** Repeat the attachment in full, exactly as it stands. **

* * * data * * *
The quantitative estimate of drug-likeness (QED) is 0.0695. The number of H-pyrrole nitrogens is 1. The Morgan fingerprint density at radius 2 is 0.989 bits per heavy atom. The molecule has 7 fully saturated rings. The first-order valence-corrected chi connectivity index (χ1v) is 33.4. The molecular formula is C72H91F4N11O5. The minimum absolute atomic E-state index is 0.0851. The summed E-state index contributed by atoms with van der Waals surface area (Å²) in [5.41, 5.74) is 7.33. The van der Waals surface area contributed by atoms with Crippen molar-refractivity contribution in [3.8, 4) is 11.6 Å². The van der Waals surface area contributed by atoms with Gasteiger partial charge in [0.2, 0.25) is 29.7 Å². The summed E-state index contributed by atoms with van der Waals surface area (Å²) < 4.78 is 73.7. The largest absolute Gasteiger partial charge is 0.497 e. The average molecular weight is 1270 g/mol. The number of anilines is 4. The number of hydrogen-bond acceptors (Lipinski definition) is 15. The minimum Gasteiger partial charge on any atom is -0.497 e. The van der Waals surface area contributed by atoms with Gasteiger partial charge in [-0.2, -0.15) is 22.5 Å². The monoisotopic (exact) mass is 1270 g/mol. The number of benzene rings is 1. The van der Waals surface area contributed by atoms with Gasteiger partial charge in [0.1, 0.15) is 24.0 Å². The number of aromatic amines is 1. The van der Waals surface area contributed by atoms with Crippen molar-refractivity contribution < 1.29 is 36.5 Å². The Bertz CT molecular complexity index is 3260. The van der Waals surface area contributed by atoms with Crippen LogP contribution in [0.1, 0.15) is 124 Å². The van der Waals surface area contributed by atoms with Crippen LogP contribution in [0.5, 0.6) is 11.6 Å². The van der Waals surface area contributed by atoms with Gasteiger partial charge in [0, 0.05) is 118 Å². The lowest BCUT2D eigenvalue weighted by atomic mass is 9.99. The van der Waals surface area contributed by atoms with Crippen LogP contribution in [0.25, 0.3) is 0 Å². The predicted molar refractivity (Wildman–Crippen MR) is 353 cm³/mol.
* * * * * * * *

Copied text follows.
The quantitative estimate of drug-likeness (QED) is 0.0695. The number of H-pyrrole nitrogens is 1. The Morgan fingerprint density at radius 2 is 0.989 bits per heavy atom. The molecule has 7 fully saturated rings. The first-order valence-corrected chi connectivity index (χ1v) is 33.4. The molecular formula is C72H91F4N11O5. The minimum absolute atomic E-state index is 0.0851. The summed E-state index contributed by atoms with van der Waals surface area (Å²) in [5.41, 5.74) is 7.33. The van der Waals surface area contributed by atoms with Crippen molar-refractivity contribution in [3.8, 4) is 11.6 Å². The van der Waals surface area contributed by atoms with Gasteiger partial charge in [0.2, 0.25) is 29.7 Å². The summed E-state index contributed by atoms with van der Waals surface area (Å²) < 4.78 is 73.7. The largest absolute Gasteiger partial charge is 0.497 e. The average molecular weight is 1270 g/mol. The number of anilines is 4. The number of hydrogen-bond acceptors (Lipinski definition) is 15. The minimum Gasteiger partial charge on any atom is -0.497 e. The van der Waals surface area contributed by atoms with Gasteiger partial charge in [-0.2, -0.15) is 22.5 Å². The monoisotopic (exact) mass is 1270 g/mol. The number of benzene rings is 1. The van der Waals surface area contributed by atoms with Gasteiger partial charge in [0.1, 0.15) is 24.0 Å². The number of aromatic amines is 1. The van der Waals surface area contributed by atoms with Crippen molar-refractivity contribution < 1.29 is 36.5 Å². The Bertz CT molecular complexity index is 3260. The van der Waals surface area contributed by atoms with Crippen LogP contribution in [0.1, 0.15) is 124 Å². The van der Waals surface area contributed by atoms with Crippen LogP contribution in [0.5, 0.6) is 11.6 Å². The van der Waals surface area contributed by atoms with Gasteiger partial charge in [0, 0.05) is 118 Å². The lowest BCUT2D eigenvalue weighted by atomic mass is 9.99. The van der Waals surface area contributed by atoms with Crippen LogP contribution in [0.25, 0.3) is 0 Å². The predicted molar refractivity (Wildman–Crippen MR) is 353 cm³/mol.